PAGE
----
Today is National Freedom of Information Day.
The local press (including us) has been strangely silent on the deliberations being held on the new Senior Center located at 91 Sohier Street. That is mainly because Cohasset selectmen are not sharing their concerns about the now-built project with the public. Selectmen are holding an executive session on the same tonight.
We know there are concerns. And we believe selectmen and town counsel are truly doing a due diligence on the project. But where were selectmen, particularly chair Diane Kennedy, when this building for which Town Meeting never saw the plans, was built? Kennedy was liaison to the Town’s Senior Center project.
It now appears from various sources all of whom wish not to be named, that Cohasset’s new Senior Center will not be turned over to the Town for $1.
Selectmen can’t buy it and they can’t lease it. It is stuck in a myriad of legal tangles.
As Annual Town Meeting approaches, Cohasset selectmen and Town Manager Chris Senior are reportedly having small heart attacks with regard to how to handle the gift that is no longer a gift.
Selectmen are waiting for the SSL to obtain approval from the Division of Public Charities that the Senior Center’s primary use would be for seniors, but would not exclude other municipal uses. Tinytown Unleashed has no idea of where the now-built project stands now. But here’s where it all started:
In 2009 the Supreme Judicial Court ruled that the SSL League was authorized to earmark $1 Million for the construction of a new senior center, with distribution of the amount being contingent on confirmation from the Town of Cohasset that all additional funds needed to complete the senior center project had been raised.
In 2011 former town manager Mike Coughlin worked with town counsel to create a Memorandum of Understanding.
At the first meeting of the Senior Center committee now former selectman Paul Carlson was elected chairman. The committee agreed on the need for a 5-year financial study before any building would take place. The financial study would never take place.
It was also agreed to and acknowledged:
1. The Center would be built under prevailing wage laws. This didn’t happen
2. The SSL was told it must engage in a fundraising campaign before any Town land was transferred to the project.
Oct. 22, 2011: Legal issues are being raised by Town Counsel. Coughlin says he has reservations about transferring any town money to the project until there is a project to which all have agreed.
November, 2011: Various discussions are held about Glenn Pratt’s wearing too many hats; Pratt may have a criminal conflict of interest in the project. There is an opinion that Pratt should not participate in any discussion involving the Senior Center. Pratt is the Town’s Emergency Management Director and is on the Social Service League. Pratt ignores his conflict.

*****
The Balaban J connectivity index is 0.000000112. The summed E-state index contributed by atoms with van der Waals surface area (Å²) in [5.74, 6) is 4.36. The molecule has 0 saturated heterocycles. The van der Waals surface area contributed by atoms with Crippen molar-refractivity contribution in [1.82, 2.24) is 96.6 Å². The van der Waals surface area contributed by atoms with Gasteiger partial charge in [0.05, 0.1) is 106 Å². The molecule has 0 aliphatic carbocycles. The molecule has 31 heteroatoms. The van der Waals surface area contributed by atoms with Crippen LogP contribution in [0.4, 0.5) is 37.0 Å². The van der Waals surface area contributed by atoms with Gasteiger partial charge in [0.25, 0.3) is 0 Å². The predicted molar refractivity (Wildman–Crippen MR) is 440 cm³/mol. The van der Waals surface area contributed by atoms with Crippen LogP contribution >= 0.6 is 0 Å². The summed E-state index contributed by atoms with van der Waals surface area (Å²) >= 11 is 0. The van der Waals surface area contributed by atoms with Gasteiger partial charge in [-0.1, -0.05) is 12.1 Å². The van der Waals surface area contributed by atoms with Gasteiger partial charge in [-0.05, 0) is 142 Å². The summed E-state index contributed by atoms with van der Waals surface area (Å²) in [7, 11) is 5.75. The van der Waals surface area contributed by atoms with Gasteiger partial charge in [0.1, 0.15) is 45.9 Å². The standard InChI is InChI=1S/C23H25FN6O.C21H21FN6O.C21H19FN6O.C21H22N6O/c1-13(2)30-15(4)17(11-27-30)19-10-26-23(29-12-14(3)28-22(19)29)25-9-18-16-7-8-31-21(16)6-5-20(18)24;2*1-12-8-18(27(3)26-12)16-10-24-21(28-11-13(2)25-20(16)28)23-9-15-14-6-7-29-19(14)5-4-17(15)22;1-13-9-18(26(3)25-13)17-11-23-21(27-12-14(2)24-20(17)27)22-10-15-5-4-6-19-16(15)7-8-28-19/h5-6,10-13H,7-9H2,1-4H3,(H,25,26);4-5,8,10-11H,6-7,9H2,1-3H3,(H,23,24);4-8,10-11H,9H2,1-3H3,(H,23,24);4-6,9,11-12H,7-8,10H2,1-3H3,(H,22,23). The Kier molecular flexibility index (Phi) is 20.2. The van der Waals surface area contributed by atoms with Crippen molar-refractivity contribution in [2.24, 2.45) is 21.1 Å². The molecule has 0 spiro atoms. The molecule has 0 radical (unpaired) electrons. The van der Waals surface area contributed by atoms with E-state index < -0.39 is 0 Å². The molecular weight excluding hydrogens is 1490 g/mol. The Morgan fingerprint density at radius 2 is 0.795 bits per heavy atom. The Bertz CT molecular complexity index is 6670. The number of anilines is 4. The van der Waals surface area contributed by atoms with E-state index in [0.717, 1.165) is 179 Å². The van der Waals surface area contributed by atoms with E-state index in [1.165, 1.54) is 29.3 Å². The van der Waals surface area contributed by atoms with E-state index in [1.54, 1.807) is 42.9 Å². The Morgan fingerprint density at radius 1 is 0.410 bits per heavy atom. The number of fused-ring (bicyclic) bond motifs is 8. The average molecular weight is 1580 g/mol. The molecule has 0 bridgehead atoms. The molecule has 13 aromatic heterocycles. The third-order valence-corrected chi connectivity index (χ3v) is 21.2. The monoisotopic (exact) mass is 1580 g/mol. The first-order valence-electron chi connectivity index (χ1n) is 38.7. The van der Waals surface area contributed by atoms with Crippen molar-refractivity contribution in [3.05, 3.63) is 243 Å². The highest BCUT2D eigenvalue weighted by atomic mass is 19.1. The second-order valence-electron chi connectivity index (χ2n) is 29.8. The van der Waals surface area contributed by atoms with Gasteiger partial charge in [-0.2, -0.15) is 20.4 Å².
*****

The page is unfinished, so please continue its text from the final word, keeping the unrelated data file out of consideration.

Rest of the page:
Everyone keeps agreeing that there will be no land transfers from the Town to the project until the fundraising is completed.
December 2011: A (non-binding) Memorandum of Understanding is agreed upon. One of the conditions is that no expenditure of money from the Wilcutt Fund that is managed by the SSL can be spent until sufficient additional funds are raised to permit the completion of the project.
What eventually happened is the SSL never was able to raise the funds and borrowed another Million dollars from the Wilcutt fund that must be paid back by someone at some point in time.
The Year 2011 ends. Thank goodness.
The Town Manager is fired in early 2012 and an acting town manager takes his place.The acting town manager is not particularly interested in the Senior Center and offers little and no guidance.
At the 2012 Annual Town Meeting the Town votes the land transfers, without a legal binding agreement between the SSL and the Town. The SSL proceeds with plans for construction, having already hired a project manager in 2011.
June 2013 – the Town is advised by Pratt and Paul Kierce of Elder Affairs that the Town will not get to vote on the project until the project is complete. Allegedly, the Senior Center Planning Committee is working on a budget for the senior center and all costs associated with it. No one ever sees that budget, although they may have had one.
May 7, 2013 – Selectmen vote to approve land transfers for the senior center. There is still no binding legal agreement.
The first person to have done a due diligence report on the building that now sits on Town land at 91 Sohier Street is Town Manager Chris Senior.
The world is now waiting for Attorney General Maura Healy, who is in charge of the Division of Charities, to opine on how the Town can use the building (municipal or elderly purpose only). And of course there are other questions.
There is a bright new building waiting for its eager, intended occupants. The SSL had only good intentions in moving this forward. But the handshake and exchange of $1.00 is long gone and Cohasset is waiting to learn what it must pay the piper.
Some say the Town will have to buy the project outright, including all the pledges.
Cohasset Selectmen must consider the public and come clean on its dilemma. Soon.
© Copyright 2015 Tanna K, All rights Reserved. Written For: Tinytown Unleashed